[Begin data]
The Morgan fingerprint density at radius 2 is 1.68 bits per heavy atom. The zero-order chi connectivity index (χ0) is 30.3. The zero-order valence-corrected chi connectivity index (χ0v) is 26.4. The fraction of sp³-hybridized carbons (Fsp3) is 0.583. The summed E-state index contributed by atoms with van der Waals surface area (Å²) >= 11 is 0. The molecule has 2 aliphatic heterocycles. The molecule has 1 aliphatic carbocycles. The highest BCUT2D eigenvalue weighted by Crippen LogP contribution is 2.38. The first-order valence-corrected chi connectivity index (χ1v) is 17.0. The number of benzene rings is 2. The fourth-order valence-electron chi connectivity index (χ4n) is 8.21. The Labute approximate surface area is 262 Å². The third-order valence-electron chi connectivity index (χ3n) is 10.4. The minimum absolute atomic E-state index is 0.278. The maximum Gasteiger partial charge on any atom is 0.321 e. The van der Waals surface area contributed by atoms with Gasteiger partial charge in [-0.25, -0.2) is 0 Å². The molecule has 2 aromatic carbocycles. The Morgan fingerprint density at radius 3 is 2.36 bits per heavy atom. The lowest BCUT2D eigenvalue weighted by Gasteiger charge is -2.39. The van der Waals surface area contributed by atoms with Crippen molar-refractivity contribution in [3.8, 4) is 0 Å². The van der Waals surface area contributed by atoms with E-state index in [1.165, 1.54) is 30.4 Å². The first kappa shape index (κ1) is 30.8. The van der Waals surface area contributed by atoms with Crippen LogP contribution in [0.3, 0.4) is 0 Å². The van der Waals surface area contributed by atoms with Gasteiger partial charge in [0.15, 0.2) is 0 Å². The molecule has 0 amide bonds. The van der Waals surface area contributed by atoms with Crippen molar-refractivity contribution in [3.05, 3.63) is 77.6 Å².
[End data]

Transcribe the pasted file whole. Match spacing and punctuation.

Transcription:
The Morgan fingerprint density at radius 2 is 1.68 bits per heavy atom. The zero-order chi connectivity index (χ0) is 30.3. The zero-order valence-corrected chi connectivity index (χ0v) is 26.4. The fraction of sp³-hybridized carbons (Fsp3) is 0.583. The summed E-state index contributed by atoms with van der Waals surface area (Å²) >= 11 is 0. The molecule has 2 aliphatic heterocycles. The molecule has 1 aliphatic carbocycles. The highest BCUT2D eigenvalue weighted by Crippen LogP contribution is 2.38. The first-order valence-corrected chi connectivity index (χ1v) is 17.0. The number of benzene rings is 2. The fourth-order valence-electron chi connectivity index (χ4n) is 8.21. The Labute approximate surface area is 262 Å². The third-order valence-electron chi connectivity index (χ3n) is 10.4. The minimum absolute atomic E-state index is 0.278. The maximum Gasteiger partial charge on any atom is 0.321 e. The van der Waals surface area contributed by atoms with Gasteiger partial charge in [-0.25, -0.2) is 0 Å². The molecule has 2 aromatic carbocycles. The Morgan fingerprint density at radius 3 is 2.36 bits per heavy atom. The lowest BCUT2D eigenvalue weighted by Gasteiger charge is -2.39. The van der Waals surface area contributed by atoms with Crippen molar-refractivity contribution in [3.8, 4) is 0 Å². The van der Waals surface area contributed by atoms with E-state index in [1.165, 1.54) is 30.4 Å². The first kappa shape index (κ1) is 30.8. The van der Waals surface area contributed by atoms with Crippen LogP contribution in [0.3, 0.4) is 0 Å². The van der Waals surface area contributed by atoms with Gasteiger partial charge in [0.15, 0.2) is 0 Å². The molecule has 0 amide bonds. The van der Waals surface area contributed by atoms with Crippen molar-refractivity contribution in [3.05, 3.63) is 77.6 Å².